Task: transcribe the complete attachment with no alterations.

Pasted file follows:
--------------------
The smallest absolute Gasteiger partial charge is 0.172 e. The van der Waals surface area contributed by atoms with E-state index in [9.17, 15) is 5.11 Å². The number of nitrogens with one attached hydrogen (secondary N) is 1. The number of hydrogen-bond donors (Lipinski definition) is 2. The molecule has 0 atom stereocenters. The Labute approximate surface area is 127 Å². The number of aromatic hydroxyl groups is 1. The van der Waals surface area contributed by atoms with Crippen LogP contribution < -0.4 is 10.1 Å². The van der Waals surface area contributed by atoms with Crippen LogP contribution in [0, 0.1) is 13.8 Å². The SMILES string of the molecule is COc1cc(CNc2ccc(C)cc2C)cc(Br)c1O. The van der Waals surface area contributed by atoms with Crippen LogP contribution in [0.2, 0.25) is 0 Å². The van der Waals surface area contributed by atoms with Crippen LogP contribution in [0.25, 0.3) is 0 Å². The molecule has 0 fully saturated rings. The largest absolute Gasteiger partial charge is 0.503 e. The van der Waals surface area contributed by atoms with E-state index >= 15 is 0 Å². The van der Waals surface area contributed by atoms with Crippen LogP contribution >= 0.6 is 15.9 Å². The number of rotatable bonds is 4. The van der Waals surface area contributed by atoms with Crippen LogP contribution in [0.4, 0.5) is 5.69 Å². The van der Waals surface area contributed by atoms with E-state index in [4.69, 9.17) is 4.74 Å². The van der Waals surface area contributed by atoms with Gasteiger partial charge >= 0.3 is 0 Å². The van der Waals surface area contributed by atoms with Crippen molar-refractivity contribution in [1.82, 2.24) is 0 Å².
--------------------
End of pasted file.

The smallest absolute Gasteiger partial charge is 0.172 e. The van der Waals surface area contributed by atoms with E-state index in [9.17, 15) is 5.11 Å². The number of nitrogens with one attached hydrogen (secondary N) is 1. The number of hydrogen-bond donors (Lipinski definition) is 2. The molecule has 0 atom stereocenters. The Labute approximate surface area is 127 Å². The number of aromatic hydroxyl groups is 1. The van der Waals surface area contributed by atoms with Crippen LogP contribution < -0.4 is 10.1 Å². The van der Waals surface area contributed by atoms with Crippen LogP contribution in [0, 0.1) is 13.8 Å². The SMILES string of the molecule is COc1cc(CNc2ccc(C)cc2C)cc(Br)c1O. The van der Waals surface area contributed by atoms with Crippen LogP contribution in [0.2, 0.25) is 0 Å². The van der Waals surface area contributed by atoms with Crippen LogP contribution in [0.25, 0.3) is 0 Å². The molecule has 0 fully saturated rings. The largest absolute Gasteiger partial charge is 0.503 e. The van der Waals surface area contributed by atoms with E-state index >= 15 is 0 Å². The van der Waals surface area contributed by atoms with Crippen LogP contribution >= 0.6 is 15.9 Å². The number of rotatable bonds is 4. The van der Waals surface area contributed by atoms with Crippen LogP contribution in [0.4, 0.5) is 5.69 Å². The van der Waals surface area contributed by atoms with E-state index in [4.69, 9.17) is 4.74 Å². The van der Waals surface area contributed by atoms with Gasteiger partial charge >= 0.3 is 0 Å². The van der Waals surface area contributed by atoms with Crippen molar-refractivity contribution in [1.82, 2.24) is 0 Å².